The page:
Yes, that Jesus said to turn the other cheek. That Jesus said that the peacemakers would be the sons of God. That Jesus said to love enemies and pray for those who persecute. That Jesus is the only hope.

The easiest thing for me right now is to hate the radical muslims who did this. But I would be wise to learn from Jesus. To review the way he addressed his surroundings. How he approached the issues of his lifetime.

I am no expert in politics or world issues, I just want to remind myself as a Christian, of the things Christ did… of the words he said… of the love he is. 

Jesus never criticised other religions, he only challenged the religious leaders of his own. Jesus never addressed radical religions, he only invited us to radical love. He commanded us to forgive, to serve, to pray, but unfortunately we have been involved in religious wars for nearly two thousand years. Christians have led crusades, inquisitions, pogroms, imperialistic conquests and holocausts. We have used bible verses to justify it. We have preached sermons to explain it. We have accepted the hate and wasted money and people on spreading that twisted version of the Good News.

But I am praying for our generation. For us to have a different response. To try a different method (which is really the original method and mandate). Because it feels like the world is asking for a new religious war. The grumblings are in the air. Yet the only thing we should be fighting is the temptation of the “us vs. them” – “Christian vs Muslim” – “Allahu Akbar vs God is Great.”

Christianity needs no defending. The love of Christ needs to be shared.

So how do followers of Jesus respond to this escalation of hatred and violence? By showing love and teaching peace.

As theologian Bob Ekblad wrote, When James and John ask Jesus if they should call down fire from heaven to consume the Samaritans who refused them entry as they traveled toward Jerusalem, Jesus rebukes them, saying: “You do not know of what spirit you are of. For the son of man did not come to destroy men’s lives but to save them” (Luke 9:55–56). Those following Jesus need empowerment by the Holy Spirit to love our neighbors, to love our enemies, and to actively pursue understanding and reconciliation. This includes first taking the log out of our own eyes through confessing our sin and renouncing our violence and hate. We must refuse our natural proclivity to judge the other, and to seek instead understanding with anyone we label an “offender.” Honest communication can happen only when we build relationships.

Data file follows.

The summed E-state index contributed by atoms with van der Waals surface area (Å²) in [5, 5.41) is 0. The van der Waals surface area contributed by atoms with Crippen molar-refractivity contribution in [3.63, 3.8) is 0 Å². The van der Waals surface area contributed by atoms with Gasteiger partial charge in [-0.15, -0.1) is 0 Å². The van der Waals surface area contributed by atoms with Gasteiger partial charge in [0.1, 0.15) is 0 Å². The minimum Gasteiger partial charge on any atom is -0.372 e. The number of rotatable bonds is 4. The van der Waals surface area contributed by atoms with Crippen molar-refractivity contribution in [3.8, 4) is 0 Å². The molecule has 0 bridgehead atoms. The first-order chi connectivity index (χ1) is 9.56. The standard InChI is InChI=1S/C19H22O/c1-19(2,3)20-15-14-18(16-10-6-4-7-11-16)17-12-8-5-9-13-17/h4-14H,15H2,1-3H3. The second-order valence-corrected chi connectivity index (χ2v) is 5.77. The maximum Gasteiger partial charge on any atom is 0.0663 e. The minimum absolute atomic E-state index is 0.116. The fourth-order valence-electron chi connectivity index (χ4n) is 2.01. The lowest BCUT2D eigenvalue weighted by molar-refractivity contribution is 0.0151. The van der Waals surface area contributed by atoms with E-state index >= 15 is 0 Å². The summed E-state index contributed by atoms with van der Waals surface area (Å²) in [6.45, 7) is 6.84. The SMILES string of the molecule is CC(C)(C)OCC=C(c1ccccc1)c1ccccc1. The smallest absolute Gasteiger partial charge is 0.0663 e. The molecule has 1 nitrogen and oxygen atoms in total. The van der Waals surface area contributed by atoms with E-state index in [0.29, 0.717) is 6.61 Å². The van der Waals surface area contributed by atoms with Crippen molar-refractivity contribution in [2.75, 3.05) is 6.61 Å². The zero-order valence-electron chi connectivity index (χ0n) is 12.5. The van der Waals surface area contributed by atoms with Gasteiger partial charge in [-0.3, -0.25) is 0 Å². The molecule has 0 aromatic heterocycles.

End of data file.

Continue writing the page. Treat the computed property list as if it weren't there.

Yes it would be incredible to fly to West Africa and rebuild every thing that has been destroyed. But you don’t have to wait to get there. Start with your neighbour next door. Whether he’s a muslim or an atheist or a buddhist or a different kind of christian, invite them over for a meal and share your home and food in love.

Don’t defend Christianity, share Christ.

I’ll finish with Matthew 26, They came up and laid hands on Jesus and seized him. And behold, one of those who were with Jesus stretched out his hand and drew his sword and struck the servant of the high priest and cut off his ear. Then Jesus said to him, “Put your sword back into its place. For all who take the sword will perish by the sword.”

Good idea Jesus. Let’s put the sword back in its place, lets carry the cross instead.


ISIS wants us to hate all Muslims.

Jesus calls us to love our Muslim
neighbors & even our Muslim

Love is Christlike.
Islamophobia is antiChrist.

-Nathan Hamm


Recommend you reading: Radical: Taking Back Your Faith from the American Dream by David Platt. Gloriously challenging and inviting.

I Spoke Arabic Like A Muslim Jihadist (Now I’m learning to Speak Love Like Christ)